Mama Bakhita Home

Disabled children, Zambian schools for special needs

Mama Bakhita Children with puppets

The Mama Bakhita Cheshire Home in Livingstone, Zambia, is part of a group of 11 centers for the care of disabled children named after Leonard Cheshire, an Englishman who began these organizations in India in 1955. Each center in Zambia seems to be organized differently. Some are actual living situations others are referral centers. All are run by local Zambian Franciscan Sisters trained for this work by the Franciscan order. They all provide physiotherapy, medical attention and education according to the child’s disability.

The Mama Bakhita Center, named after one of the very few black Catholic saints, opened in 1990 with five children in a small house. These Sisters went into the community and sought out families with handicapped children who were kept out of sight. They convinced these five families to bring their children to them for physiotherapy, medical referral, and limited education.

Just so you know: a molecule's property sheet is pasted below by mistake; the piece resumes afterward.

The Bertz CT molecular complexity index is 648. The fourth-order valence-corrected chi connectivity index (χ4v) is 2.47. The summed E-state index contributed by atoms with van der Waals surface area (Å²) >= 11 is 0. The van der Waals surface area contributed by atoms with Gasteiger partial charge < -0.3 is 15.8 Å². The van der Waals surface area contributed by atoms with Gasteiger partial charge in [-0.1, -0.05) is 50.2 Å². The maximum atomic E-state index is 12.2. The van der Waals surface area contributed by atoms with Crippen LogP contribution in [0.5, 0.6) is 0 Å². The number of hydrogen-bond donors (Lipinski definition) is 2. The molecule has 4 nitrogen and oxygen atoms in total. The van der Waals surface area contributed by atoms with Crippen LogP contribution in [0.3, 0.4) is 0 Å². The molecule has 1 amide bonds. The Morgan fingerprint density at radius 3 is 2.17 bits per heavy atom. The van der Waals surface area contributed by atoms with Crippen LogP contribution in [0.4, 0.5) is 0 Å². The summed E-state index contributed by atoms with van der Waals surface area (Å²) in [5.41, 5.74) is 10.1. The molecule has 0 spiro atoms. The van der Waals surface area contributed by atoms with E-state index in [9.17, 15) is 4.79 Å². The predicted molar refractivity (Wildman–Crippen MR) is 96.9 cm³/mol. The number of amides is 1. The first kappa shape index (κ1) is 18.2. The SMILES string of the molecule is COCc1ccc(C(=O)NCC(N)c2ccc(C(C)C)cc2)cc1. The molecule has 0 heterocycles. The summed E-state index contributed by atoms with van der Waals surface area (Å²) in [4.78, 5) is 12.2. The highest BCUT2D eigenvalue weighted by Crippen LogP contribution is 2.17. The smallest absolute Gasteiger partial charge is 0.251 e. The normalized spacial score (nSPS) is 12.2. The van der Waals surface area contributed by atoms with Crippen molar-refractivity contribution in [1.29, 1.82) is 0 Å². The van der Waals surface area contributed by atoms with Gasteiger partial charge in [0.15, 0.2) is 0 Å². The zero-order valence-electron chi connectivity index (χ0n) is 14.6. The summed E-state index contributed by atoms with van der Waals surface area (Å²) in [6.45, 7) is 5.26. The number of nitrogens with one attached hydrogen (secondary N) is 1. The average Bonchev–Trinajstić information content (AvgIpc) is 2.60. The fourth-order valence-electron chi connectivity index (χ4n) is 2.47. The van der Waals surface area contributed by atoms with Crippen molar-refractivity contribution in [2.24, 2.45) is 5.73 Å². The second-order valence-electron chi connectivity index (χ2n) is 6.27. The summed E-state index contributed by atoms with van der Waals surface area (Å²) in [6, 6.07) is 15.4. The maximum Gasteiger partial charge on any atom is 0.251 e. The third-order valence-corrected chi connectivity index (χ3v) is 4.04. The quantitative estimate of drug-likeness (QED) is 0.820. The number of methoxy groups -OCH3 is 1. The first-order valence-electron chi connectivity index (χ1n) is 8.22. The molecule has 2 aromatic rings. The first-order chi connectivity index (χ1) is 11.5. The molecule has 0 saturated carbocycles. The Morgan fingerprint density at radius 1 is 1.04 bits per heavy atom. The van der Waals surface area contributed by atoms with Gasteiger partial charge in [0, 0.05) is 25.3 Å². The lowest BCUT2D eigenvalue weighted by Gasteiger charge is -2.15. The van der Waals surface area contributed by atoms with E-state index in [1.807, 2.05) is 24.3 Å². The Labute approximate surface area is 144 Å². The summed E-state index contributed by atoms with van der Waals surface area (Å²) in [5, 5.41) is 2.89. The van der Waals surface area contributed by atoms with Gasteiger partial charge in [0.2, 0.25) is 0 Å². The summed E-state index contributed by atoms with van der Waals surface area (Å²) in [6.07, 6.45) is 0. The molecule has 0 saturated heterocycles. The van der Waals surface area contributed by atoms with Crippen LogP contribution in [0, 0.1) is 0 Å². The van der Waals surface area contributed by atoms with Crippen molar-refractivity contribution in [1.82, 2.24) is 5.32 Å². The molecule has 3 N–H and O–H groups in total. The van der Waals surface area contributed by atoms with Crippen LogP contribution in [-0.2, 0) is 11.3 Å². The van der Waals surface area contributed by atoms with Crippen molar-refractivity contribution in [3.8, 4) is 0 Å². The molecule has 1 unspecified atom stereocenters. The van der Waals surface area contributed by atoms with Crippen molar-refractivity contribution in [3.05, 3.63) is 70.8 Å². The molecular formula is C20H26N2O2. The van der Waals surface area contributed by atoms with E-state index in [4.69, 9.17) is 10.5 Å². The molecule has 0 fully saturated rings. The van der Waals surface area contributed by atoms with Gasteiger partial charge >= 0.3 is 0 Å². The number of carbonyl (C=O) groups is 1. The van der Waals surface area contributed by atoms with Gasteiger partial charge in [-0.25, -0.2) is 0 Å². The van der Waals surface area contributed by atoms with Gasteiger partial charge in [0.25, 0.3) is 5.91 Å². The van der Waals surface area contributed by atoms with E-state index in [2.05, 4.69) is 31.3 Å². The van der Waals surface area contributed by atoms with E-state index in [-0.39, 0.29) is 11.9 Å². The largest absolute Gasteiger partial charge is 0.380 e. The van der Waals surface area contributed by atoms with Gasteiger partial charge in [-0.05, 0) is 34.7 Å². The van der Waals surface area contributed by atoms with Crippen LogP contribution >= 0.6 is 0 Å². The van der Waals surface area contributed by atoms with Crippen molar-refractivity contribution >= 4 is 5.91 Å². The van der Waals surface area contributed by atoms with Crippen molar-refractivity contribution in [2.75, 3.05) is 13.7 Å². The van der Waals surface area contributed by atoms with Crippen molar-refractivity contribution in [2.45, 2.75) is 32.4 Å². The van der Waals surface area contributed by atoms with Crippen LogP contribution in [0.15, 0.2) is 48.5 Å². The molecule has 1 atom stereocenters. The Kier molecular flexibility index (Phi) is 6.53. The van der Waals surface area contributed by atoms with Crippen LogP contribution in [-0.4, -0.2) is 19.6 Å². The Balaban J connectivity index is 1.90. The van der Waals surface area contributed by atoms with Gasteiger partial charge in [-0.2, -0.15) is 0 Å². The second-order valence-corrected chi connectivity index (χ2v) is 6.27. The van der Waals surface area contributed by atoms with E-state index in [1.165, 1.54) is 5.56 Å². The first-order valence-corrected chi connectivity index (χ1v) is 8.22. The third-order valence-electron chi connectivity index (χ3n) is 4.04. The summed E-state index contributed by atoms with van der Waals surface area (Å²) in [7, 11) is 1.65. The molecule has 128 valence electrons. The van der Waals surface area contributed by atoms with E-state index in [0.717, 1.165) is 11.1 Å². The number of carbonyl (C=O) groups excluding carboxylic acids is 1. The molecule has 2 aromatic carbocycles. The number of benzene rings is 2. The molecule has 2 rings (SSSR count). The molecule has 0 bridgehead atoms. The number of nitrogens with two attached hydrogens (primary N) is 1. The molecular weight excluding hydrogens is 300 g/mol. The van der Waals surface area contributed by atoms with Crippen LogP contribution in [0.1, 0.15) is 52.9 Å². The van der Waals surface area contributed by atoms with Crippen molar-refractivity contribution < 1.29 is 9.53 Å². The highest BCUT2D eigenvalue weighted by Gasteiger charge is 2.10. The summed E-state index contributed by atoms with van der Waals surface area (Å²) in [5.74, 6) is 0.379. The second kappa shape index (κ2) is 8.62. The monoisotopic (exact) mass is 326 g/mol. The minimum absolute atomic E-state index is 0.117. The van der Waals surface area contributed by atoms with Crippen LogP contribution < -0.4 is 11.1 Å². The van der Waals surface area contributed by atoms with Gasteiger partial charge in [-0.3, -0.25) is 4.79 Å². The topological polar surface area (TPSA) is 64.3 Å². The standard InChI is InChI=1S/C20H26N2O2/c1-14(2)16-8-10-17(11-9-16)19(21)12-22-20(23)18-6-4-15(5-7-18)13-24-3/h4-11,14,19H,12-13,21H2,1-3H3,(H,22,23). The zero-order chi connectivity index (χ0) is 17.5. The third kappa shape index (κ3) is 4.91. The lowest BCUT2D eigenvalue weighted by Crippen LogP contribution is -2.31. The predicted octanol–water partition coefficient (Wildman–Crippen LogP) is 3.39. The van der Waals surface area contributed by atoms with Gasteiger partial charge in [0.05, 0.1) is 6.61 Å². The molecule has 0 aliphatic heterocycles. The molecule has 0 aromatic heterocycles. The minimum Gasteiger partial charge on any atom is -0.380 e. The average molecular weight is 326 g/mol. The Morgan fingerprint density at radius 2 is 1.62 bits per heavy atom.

Now the facility has grown to include a small school with an excellent trained teacher, Evelyn Kazoka,a small hall for large group activities, like the puppet-making workshop I bring when I come, and a guesthouse to help with their finances.

Special needs, Zambian school for Ddisabled children

Evelyn Kazoka teaching at Mama Bakhita

In the last two months fourteen children were taken to Lusaka to receive medical attention and operations at the Italian Hospital. People come from great distances in hopes that theycan avail themselves of  state-of-the-art physical therapy room and to find hope for their children.

They also have an extensive outreach program providing help for disabled children who live too far from the center to attend. Whatever needs the children have are met, including food and clothing and sometimes grants for small business start-ups for the mother.

What percentage of the disabled population these children represent, I don’t know. But these lucky ones, instead of being a source of shame for their families, exude confidence and joie de vivre as a result of their participation in the Mama Bakhita community. Before the Mama Bakhita, these children were kept hidden, now they shine. This alone is enough to keep me going.

Emelly



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